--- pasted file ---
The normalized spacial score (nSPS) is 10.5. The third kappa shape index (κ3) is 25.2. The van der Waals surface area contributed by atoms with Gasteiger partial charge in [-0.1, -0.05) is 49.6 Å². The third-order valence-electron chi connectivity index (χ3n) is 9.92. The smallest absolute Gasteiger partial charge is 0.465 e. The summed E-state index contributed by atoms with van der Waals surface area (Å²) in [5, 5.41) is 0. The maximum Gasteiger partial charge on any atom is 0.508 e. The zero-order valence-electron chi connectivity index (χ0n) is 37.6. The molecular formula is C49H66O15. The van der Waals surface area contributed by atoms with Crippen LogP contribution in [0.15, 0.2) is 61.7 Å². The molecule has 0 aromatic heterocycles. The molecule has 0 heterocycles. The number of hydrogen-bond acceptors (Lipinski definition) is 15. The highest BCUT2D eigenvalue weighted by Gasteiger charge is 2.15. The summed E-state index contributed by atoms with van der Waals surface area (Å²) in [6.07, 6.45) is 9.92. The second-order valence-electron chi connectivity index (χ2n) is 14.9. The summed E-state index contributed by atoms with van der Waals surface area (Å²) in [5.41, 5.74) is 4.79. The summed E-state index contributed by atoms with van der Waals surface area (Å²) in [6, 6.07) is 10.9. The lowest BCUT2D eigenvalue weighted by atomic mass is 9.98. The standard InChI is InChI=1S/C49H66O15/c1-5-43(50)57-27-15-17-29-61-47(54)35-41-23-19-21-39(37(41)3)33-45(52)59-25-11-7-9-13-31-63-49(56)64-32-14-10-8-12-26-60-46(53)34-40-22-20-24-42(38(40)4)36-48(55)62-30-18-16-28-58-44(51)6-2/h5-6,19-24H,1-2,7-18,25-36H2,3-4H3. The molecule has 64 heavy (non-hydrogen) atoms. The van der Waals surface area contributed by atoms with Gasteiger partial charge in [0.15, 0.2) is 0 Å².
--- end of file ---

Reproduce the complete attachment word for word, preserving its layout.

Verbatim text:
The normalized spacial score (nSPS) is 10.5. The third kappa shape index (κ3) is 25.2. The van der Waals surface area contributed by atoms with Gasteiger partial charge in [-0.1, -0.05) is 49.6 Å². The third-order valence-electron chi connectivity index (χ3n) is 9.92. The smallest absolute Gasteiger partial charge is 0.465 e. The summed E-state index contributed by atoms with van der Waals surface area (Å²) in [5, 5.41) is 0. The maximum Gasteiger partial charge on any atom is 0.508 e. The zero-order valence-electron chi connectivity index (χ0n) is 37.6. The molecular formula is C49H66O15. The van der Waals surface area contributed by atoms with Crippen LogP contribution in [0.15, 0.2) is 61.7 Å². The molecule has 0 aromatic heterocycles. The molecule has 0 heterocycles. The number of hydrogen-bond acceptors (Lipinski definition) is 15. The highest BCUT2D eigenvalue weighted by Gasteiger charge is 2.15. The summed E-state index contributed by atoms with van der Waals surface area (Å²) in [6.07, 6.45) is 9.92. The second-order valence-electron chi connectivity index (χ2n) is 14.9. The summed E-state index contributed by atoms with van der Waals surface area (Å²) in [5.41, 5.74) is 4.79. The summed E-state index contributed by atoms with van der Waals surface area (Å²) in [6, 6.07) is 10.9. The lowest BCUT2D eigenvalue weighted by atomic mass is 9.98. The standard InChI is InChI=1S/C49H66O15/c1-5-43(50)57-27-15-17-29-61-47(54)35-41-23-19-21-39(37(41)3)33-45(52)59-25-11-7-9-13-31-63-49(56)64-32-14-10-8-12-26-60-46(53)34-40-22-20-24-42(38(40)4)36-48(55)62-30-18-16-28-58-44(51)6-2/h5-6,19-24H,1-2,7-18,25-36H2,3-4H3. The molecule has 64 heavy (non-hydrogen) atoms. The van der Waals surface area contributed by atoms with Gasteiger partial charge in [0.15, 0.2) is 0 Å².